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close this bookAIDS Education Through Imams: A Spiritually Motivated Community Effort in Uganda (UNAIDS, 1998, 35 p.)
close this folderIMAU (Islamic Medical Association of Uganda)
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View the documentAIDS education

(introduction...)

IMAU’s objectives

· To unite Muslim medical personnel and promote their spiritual, moral, and material welfare.

· To encourage the integration of scientific medical practice with Islamic practice, including arranging for prayers, preaching, and terminal care for Muslim patients.

· To distribute medical literature.

· To establish hospitals, clinics, pharmacies, laboratories, and medical training schools.

· To encourage the training of Muslims in all medical fields.

· To promote health care in the community using the mosque and other appropriate fora.

· To promote good relations with other Islamic organizations at home and abroad, including other Islamic medical institutions.

· To raise funds and establish projects for carrying out these objectives.

The Islamic Medical Association of Uganda(IMAU) was established in 1988 to provide support to Muslim health professionals. It aims to improve the health of the people of Uganda in general, and the Muslim community in particular.

The idea for the association originated with three Muslim doctors who shared with each other the professional alienation they experienced in a country where Muslims are a minority. The three doctors had worked with medical associations in the United States, Europe, and Arab countries and noted how these groups helped reduce an individual’s sense of isolation.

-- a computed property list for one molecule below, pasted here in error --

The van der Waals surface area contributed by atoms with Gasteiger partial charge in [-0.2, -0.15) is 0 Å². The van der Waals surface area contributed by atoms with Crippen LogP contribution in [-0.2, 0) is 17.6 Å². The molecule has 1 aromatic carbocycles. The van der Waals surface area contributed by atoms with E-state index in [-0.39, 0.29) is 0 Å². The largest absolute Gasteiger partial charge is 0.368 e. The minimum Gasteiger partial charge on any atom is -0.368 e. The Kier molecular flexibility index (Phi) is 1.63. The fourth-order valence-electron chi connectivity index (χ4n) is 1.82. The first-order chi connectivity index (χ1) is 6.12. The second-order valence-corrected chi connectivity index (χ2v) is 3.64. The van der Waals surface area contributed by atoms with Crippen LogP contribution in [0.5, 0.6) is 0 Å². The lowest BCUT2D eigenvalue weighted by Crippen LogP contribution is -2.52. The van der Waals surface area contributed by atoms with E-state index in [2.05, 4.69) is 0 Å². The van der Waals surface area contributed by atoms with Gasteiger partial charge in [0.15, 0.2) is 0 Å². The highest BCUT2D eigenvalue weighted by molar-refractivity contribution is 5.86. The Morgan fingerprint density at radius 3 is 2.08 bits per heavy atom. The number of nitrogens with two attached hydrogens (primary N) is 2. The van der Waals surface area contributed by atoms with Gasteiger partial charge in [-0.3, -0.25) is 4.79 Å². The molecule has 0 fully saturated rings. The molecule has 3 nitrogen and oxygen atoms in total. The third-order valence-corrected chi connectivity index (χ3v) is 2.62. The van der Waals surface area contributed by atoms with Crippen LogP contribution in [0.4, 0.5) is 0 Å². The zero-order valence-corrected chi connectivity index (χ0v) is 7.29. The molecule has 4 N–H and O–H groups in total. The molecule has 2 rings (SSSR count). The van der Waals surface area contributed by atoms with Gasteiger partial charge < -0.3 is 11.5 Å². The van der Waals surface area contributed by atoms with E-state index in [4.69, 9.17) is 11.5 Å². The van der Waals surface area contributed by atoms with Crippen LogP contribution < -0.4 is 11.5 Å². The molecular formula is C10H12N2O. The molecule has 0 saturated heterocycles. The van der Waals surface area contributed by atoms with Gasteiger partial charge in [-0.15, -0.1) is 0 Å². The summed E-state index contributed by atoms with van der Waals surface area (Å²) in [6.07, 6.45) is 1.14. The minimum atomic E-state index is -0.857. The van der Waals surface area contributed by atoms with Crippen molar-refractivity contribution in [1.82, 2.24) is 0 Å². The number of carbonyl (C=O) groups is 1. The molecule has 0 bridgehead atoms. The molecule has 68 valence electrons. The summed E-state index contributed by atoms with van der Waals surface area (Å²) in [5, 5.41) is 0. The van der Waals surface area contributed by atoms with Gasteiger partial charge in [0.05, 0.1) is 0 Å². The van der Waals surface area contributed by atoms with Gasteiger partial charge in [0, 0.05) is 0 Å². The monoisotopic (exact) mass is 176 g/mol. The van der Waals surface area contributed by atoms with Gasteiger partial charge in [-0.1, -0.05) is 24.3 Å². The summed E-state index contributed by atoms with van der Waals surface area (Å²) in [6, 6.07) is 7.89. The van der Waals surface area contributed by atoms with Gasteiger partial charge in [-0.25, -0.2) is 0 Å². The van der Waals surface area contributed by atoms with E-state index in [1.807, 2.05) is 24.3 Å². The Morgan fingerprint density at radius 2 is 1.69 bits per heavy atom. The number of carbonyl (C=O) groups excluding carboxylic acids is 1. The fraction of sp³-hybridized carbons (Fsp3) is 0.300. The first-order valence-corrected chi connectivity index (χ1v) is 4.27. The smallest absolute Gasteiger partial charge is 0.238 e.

A meeting in a private home with 30 health professionals from across the country grew into an association that today has over 300 members.

In the beginning, IMAU established Saidina Abubakar, a modest nursing home and medical unit next to their headquarters in Kampala. Since then, IMAU has laid the foundation for an Islamic hospital, supported family planning services in 17 Islamic health centres, organized conventions on topics related to Islam and medicine, provided financial support to medical students, and pioneered the first AIDS prevention programme for Uganda’s Muslim community.


IMAU project staff pose with the Mpigi District Khadi. Rear, L-R: Tatu Nalunga, Nakyanjo Neema, Sheikh Ibrahim Nkangi (Mpigi District Kadhi), Haji Rashid Munyagwa, Twaha Swanyana, Dr Yusuf Walakira. Front, L-R: Sarah Namugga, Abdul Karim Mpagi.

AIDS education

The misery and human suffering that AIDS brings is a serious concern for Muslim leaders. In September of 1989, IMAU took the lead in uniting the Muslim response to the AIDS epidemic by holding a National AIDS Education Workshop. This workshop, funded by the Ministry of Health’s AIDS Control Programme and the World Health Organization, shaped the Muslim community’s role in responding to the AIDS epidemic.

The National Workshop boasted the attendance of every District Khadi in Uganda, as well as representatives from WHO, the Ministry of Health, and many Muslim health professionals. Perhaps the most important participant was His Eminence the Chief Khadi, who was prompted to declare a Jihad on AIDS. This declaration of support from the highest level of Uganda’s Muslim community was a critical first step in mobilizing the Muslim community in the fight against AIDS.

Following the National Workshop, IMAU organized AIDS education workshops for Imams in several districts. Extensive dialogue between health professionals and religious leaders at these early workshops revealed the need to design an AIDS education project to reach Muslim families through educators trained with and sanctioned by Imams.